Why It's Not Good to Learn a Language by Translating


Today's post deals with a subject that is a quite a controversial subject of discussion among students and their teachers. Generally, students would prefer for teachers to post their Spanish (or any other target language) vocabulary words and then to write the English translations beside them. Unfortunately, according to long-established research by Harvard professor, David Marzano, NLR or non-linguistic representation, in which teachers use pictures, drawings and symbols, as well as gestures and actions, is far more effective.

For example, what do you think of when you see the yellow "golden arches?" I can tell you that, when I traveled throughout Europe or Latin America, I never had to see the McDonald's sign to know that I was nearing a place in which I could buy hamburgers. NLR is the same thing, basically! As teachers show photos or act out words with gestures, students learn to associate the Spanish word with a mental picture or a certain gesture or movement. By using this high-impact teaching strategy, English-speaking natives learn the Spanish language as any baby--anywhere in the world--learns his or her first language.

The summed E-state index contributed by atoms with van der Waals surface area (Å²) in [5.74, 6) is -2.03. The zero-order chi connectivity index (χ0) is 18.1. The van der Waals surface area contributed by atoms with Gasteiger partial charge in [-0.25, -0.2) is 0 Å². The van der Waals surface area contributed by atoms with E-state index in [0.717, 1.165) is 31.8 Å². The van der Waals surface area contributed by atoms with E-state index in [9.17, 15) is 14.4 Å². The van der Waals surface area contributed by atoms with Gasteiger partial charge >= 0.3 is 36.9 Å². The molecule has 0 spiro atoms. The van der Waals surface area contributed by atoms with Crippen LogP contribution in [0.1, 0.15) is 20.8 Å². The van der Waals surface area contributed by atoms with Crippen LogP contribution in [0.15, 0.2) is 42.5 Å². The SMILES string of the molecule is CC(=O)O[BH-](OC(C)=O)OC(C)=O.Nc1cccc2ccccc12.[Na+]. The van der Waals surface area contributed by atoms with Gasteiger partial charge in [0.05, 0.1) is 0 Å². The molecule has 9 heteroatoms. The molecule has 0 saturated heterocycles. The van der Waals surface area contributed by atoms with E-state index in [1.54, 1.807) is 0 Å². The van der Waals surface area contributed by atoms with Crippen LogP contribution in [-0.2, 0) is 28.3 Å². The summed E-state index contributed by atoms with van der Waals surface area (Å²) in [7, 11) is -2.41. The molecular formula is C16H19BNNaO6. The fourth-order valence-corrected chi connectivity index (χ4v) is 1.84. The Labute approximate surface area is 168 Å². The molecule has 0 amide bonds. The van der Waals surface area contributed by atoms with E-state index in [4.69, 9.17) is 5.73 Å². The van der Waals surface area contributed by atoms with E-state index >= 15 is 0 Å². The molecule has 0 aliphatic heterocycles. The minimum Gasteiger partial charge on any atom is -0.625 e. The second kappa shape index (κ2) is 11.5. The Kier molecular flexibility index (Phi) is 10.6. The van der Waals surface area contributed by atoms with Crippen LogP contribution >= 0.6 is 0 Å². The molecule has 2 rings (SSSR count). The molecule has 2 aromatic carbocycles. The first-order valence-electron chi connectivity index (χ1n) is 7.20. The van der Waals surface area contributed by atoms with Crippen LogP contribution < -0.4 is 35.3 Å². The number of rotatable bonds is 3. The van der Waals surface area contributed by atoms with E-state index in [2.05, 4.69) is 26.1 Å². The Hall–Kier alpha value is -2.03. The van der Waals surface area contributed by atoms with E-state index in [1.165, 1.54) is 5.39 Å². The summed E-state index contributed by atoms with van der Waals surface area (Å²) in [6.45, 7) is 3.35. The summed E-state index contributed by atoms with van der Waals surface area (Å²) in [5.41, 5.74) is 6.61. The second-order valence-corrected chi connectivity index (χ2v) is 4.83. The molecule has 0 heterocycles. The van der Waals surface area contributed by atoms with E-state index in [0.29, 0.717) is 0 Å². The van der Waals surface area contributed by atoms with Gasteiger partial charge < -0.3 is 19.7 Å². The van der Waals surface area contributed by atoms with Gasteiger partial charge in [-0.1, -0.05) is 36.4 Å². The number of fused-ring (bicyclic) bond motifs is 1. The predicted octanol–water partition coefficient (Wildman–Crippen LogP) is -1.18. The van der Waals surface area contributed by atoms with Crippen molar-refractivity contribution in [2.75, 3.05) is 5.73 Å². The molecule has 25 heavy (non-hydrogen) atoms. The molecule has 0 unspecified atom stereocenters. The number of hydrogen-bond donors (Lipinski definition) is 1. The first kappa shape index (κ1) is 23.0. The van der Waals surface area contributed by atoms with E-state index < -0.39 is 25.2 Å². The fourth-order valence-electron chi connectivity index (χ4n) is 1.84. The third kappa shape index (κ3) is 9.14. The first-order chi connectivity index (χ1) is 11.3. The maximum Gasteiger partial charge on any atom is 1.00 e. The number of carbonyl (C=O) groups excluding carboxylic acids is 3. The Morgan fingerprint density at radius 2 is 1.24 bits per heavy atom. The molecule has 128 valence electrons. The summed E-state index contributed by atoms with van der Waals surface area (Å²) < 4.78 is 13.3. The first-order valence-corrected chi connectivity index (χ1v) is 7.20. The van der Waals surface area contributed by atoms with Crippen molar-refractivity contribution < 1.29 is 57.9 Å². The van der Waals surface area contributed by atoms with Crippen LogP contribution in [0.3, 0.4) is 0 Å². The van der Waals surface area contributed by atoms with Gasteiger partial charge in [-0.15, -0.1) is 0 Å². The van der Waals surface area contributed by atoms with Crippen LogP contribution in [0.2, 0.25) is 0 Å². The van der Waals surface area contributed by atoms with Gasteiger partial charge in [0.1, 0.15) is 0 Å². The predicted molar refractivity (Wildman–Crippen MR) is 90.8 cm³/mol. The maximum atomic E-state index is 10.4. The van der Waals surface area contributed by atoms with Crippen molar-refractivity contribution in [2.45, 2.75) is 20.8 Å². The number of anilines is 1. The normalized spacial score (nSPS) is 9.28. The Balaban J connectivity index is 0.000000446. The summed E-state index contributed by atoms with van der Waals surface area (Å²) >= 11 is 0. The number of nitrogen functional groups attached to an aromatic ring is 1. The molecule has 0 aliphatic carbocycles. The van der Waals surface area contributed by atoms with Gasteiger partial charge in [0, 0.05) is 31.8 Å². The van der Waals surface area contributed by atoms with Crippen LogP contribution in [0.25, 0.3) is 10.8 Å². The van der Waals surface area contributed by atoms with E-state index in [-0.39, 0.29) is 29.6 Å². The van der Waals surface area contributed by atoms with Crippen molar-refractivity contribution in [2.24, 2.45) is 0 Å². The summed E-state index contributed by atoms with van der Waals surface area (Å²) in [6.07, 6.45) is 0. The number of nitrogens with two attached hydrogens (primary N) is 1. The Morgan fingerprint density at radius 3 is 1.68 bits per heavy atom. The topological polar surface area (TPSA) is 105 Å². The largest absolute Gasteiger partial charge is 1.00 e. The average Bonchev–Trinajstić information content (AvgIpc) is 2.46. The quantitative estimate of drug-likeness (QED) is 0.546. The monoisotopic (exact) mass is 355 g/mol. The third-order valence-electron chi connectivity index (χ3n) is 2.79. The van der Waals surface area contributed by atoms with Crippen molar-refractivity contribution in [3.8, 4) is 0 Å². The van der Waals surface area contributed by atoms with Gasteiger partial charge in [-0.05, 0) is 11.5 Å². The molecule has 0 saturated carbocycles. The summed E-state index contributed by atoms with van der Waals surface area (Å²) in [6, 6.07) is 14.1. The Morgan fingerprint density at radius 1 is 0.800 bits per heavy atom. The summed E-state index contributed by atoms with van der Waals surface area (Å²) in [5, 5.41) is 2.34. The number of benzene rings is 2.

If you doubt that this method is effective, I ask you to consider whether or not your parents taught you to speak by writing things down for you! I am sure that at the age of one, you learned to speak by repeating while someone pointed things out to you. So, you see, NLR works!

Learn a new word today,

Patricia G.

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